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Tagged with “communication” (29)

  1. Mena Trott: Meet the founder of the blog revolution | TED Talk

    The founding mother of the blog revolution, Movable Type’s Mena Trott, talks about the early days of blogging, when she realized that giving regular people the power to share our lives online is the key to building a friendlier, more connected world.

    https://www.ted.com/talks/mena_trott_meet_the_founder_of_the_blog_revolution

    —Huffduffed by adactio

  2. Celeste Headlee: 10 ways to have a better conversation | TED Talk

    When your job hinges on how well you talk to people, you learn a lot about how to have conversations — and that most of us don’t converse very well. Celeste Headlee has worked as a radio host for decades, and she knows the ingredients of a great conversation: Honesty, brevity, clarity and a healthy amount of listening. In this insightful talk, she shares 10 useful rules for having better conversations. "Go out, talk to people, listen to people," she says. "And, most importantly, be prepared to be amazed."

    https://www.ted.com/talks/celeste_headlee_10_ways_to_have_a_better_conversation

    —Huffduffed by adactio

  3. Designing a Modular System with Sarah Federman «CTRL+CLICK CAST

    What are design systems and how can we nurture them? Adobe Design Engineer Sarah Federman dives into the whys and hows of design systems for small and large teams. We discuss how to create, maintain and communicate the importance of design systems, while also highlighting the importance of developer input early on and throughout the entire process.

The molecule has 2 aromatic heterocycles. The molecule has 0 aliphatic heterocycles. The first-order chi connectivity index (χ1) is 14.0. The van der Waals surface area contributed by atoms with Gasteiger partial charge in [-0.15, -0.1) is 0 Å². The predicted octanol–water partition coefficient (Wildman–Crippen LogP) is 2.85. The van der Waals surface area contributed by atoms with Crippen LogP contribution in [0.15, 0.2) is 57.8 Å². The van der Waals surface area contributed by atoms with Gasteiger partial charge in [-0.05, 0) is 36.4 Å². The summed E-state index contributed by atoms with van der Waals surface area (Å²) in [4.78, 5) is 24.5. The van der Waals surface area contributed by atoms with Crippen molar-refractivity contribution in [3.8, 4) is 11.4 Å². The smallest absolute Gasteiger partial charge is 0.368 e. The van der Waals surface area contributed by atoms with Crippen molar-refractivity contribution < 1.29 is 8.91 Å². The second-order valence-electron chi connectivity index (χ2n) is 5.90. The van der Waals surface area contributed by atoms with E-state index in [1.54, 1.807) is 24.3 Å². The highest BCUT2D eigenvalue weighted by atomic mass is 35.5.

https://ctrlclickcast.com/episodes/designing-a-modular-system

    —Huffduffed by adactio

  4. James Bridle: The nightmare videos of children’s YouTube — and what’s wrong with the internet today | TED Talk

    Writer and artist James Bridle uncovers a dark, strange corner of the internet, where unknown people or groups on YouTube hack the brains of young children in return for advertising revenue. From "surprise egg" reveals and the "Finger Family Song" to algorithmically created mashups of familiar cartoon characters in violent situations, these videos exploit and terrify young minds — and they tell us something about where our increasingly data-driven world is headed. "We need to stop thinking about technology as a solution to all of our problems, but think of it as a guide to what those problems actually are, so we can start thinking about them properly and start to address them," Bridle says.

    https://www.ted.com/talks/james_bridle_the_nightmare_videos_of_childrens_youtube_and_what_s_wrong_with_the_internet_today

    —Huffduffed by adactio

  5. How a new technology is changing the lives of people who cannot speak—podcast | News | The Guardian

    Millions are robbed of the power of speech by illness, injury or lifelong conditions. Can the creation of bespoke digital voices transform their ability to communicate?

    https://www.theguardian.com/news/audio/2018/jan/29/how-a-new-technology-is-changing-the-lives-of-people-who-cannot-speak-podcast

    —Huffduffed by adactio

  6. Dude, you broke the Future!

    From https://media.ccc.de/v/34c3-9270-dude_you_broke_the_future

    We’re living in yesterday’s future, and it’s nothing like the speculations of our authors and film/TV producers. As a working science fiction novelist, I take a professional interest in how we get predictions about the future wrong, and why, so that I can avoid repeating the same mistakes. Science fiction is written by people embedded within a society with expectations and political assumptions that bias us towards looking at the shiny surface of new technologies rather than asking how human beings will use them, and to taking narratives of progress at face value rather than asking what hidden agenda they serve.

    In this talk, author Charles Stross will give a rambling, discursive, and angry tour of what went wrong with the 21st century, why we didn’t see it coming, where we can expect it to go next, and a few suggestions for what to do about it if we don’t like it.

    —Huffduffed by adactio

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